Sea-surface temperatures are cooler than average from the west-central Pacific to the eastern Pacific. This indicates that the much-anticipated La Nina has firmly developed in the Equatorial Pacific Ocean. The latest long-range climate models suggest that this La Nina phase will persist through the upcoming winter and possibly into next spring. With that being said, slightly above normal temperatures are forecast across portions of the Intermountain West, Desert Southwest, and southern Rockies during the month of December.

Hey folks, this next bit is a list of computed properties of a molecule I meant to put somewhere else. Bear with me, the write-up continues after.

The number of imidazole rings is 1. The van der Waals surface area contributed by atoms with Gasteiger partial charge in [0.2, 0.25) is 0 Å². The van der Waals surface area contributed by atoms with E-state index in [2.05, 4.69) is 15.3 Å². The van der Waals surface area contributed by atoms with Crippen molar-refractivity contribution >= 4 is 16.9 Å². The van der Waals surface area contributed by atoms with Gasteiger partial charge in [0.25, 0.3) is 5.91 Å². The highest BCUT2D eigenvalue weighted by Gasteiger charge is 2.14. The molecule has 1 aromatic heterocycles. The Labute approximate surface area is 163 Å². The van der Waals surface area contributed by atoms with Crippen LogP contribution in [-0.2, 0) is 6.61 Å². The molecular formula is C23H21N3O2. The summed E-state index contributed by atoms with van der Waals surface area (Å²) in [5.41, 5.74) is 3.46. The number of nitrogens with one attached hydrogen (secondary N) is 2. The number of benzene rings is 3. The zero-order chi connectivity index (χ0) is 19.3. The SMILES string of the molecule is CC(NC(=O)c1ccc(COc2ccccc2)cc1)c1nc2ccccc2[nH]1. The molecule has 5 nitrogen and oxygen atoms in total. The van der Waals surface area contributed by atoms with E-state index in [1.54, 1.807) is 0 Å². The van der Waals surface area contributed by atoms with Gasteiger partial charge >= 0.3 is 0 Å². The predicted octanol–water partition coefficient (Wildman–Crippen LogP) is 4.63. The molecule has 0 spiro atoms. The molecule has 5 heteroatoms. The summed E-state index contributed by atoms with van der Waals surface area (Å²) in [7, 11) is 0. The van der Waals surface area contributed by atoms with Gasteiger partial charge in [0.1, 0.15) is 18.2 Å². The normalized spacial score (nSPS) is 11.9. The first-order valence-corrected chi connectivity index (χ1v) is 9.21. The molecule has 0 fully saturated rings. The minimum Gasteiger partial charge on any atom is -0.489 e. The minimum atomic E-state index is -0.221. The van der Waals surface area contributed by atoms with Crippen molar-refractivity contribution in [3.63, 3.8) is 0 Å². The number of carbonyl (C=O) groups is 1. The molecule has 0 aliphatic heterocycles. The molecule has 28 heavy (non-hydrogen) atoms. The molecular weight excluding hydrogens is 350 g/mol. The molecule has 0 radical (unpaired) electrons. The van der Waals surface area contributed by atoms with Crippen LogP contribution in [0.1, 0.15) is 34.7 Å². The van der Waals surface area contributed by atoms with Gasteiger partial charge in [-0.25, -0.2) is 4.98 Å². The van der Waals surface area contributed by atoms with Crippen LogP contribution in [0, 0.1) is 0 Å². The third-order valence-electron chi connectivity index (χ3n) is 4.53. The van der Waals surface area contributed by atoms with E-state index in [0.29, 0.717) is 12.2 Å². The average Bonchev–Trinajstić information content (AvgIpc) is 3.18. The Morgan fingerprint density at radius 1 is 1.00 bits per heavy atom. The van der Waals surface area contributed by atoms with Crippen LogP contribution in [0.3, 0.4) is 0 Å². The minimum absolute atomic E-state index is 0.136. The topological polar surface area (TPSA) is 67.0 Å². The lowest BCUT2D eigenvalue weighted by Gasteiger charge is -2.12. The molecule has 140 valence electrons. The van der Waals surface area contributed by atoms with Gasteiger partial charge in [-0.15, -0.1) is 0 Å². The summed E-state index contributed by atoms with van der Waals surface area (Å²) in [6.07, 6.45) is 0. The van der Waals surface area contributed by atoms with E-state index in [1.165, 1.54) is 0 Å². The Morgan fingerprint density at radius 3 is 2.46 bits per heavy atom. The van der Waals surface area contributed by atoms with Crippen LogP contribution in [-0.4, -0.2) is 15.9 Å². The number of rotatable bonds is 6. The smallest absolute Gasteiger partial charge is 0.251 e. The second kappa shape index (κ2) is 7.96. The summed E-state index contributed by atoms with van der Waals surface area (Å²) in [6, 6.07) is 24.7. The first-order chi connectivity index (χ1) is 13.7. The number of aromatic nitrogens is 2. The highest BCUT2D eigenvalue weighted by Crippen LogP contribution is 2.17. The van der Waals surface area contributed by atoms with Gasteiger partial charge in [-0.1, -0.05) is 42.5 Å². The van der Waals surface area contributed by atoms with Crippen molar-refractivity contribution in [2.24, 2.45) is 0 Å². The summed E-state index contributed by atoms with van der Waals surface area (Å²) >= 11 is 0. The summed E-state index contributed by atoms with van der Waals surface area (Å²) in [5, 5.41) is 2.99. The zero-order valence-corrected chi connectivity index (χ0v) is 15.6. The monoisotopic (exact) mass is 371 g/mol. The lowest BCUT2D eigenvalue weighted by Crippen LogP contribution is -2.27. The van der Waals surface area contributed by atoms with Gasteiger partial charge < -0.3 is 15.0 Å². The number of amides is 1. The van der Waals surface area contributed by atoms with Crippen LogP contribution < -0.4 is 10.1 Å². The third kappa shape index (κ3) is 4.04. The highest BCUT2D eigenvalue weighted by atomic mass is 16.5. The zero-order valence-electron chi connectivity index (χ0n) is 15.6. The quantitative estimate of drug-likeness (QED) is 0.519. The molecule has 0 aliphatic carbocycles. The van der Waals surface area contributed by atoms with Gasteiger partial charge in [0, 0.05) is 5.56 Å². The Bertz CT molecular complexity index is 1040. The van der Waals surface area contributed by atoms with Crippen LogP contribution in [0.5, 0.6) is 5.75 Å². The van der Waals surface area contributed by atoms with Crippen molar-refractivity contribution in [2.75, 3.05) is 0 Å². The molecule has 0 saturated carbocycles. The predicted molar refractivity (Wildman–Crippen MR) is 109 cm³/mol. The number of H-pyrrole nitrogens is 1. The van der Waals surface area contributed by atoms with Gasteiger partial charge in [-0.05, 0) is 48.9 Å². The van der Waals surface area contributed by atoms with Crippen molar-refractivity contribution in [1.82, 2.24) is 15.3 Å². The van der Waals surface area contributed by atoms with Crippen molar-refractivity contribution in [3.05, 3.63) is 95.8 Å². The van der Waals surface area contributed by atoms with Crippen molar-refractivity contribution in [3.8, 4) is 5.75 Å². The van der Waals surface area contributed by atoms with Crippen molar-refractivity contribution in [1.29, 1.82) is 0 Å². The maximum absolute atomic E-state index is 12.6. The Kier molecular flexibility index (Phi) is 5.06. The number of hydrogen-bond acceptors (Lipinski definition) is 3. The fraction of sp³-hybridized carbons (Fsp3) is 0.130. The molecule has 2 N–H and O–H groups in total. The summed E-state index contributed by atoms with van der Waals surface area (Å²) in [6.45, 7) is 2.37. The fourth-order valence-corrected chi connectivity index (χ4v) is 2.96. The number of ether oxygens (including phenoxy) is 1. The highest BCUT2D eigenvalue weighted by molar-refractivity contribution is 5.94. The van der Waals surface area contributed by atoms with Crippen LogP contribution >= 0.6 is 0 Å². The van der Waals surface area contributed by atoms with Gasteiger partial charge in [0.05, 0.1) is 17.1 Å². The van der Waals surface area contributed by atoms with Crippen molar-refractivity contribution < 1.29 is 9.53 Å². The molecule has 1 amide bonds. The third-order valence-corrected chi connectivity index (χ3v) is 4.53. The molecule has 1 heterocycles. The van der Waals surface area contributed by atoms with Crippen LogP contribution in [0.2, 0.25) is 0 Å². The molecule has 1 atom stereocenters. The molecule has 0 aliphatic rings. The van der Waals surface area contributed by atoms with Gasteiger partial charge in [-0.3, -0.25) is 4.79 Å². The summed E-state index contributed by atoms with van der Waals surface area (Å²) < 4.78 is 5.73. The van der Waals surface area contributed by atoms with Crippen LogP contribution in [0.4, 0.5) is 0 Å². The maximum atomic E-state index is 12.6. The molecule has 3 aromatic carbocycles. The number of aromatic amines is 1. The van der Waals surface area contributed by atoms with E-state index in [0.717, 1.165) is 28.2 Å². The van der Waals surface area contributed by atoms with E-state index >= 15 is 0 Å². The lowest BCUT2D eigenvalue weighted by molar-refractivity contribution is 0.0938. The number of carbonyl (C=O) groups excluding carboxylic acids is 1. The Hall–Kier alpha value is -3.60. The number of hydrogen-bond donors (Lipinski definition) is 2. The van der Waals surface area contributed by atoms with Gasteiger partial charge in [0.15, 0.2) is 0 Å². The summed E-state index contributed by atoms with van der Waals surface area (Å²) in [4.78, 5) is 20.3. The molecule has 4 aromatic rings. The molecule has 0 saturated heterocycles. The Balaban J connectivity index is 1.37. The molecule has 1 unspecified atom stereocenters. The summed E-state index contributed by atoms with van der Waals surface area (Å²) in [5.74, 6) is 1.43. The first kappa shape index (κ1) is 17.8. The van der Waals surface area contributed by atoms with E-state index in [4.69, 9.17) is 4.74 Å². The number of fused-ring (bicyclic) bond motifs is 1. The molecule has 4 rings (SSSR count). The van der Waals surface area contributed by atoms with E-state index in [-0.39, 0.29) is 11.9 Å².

Parts of New England may also see temperatures average slightly warmer than normal in December. These regions of the country are projected to see monthly heating degree day deficits of between 20 and 60 as well as lower energy costs with respect to heating. In contrast, parts of the Pacific Northwest, northern Rockies, and northern Plains are expected to see temperatures average slightly below normal in December. These areas will likely see a bit of a surplus of monthly heating degree days of between 20 and 50. It should be noted that the area of slightly below normal temperatures could possibly extend down to parts of the central Plains and Midwest, especially for the second half of December. On a whole, temperatures are predicted to average closer to normal from the southern Plains over the Southeast.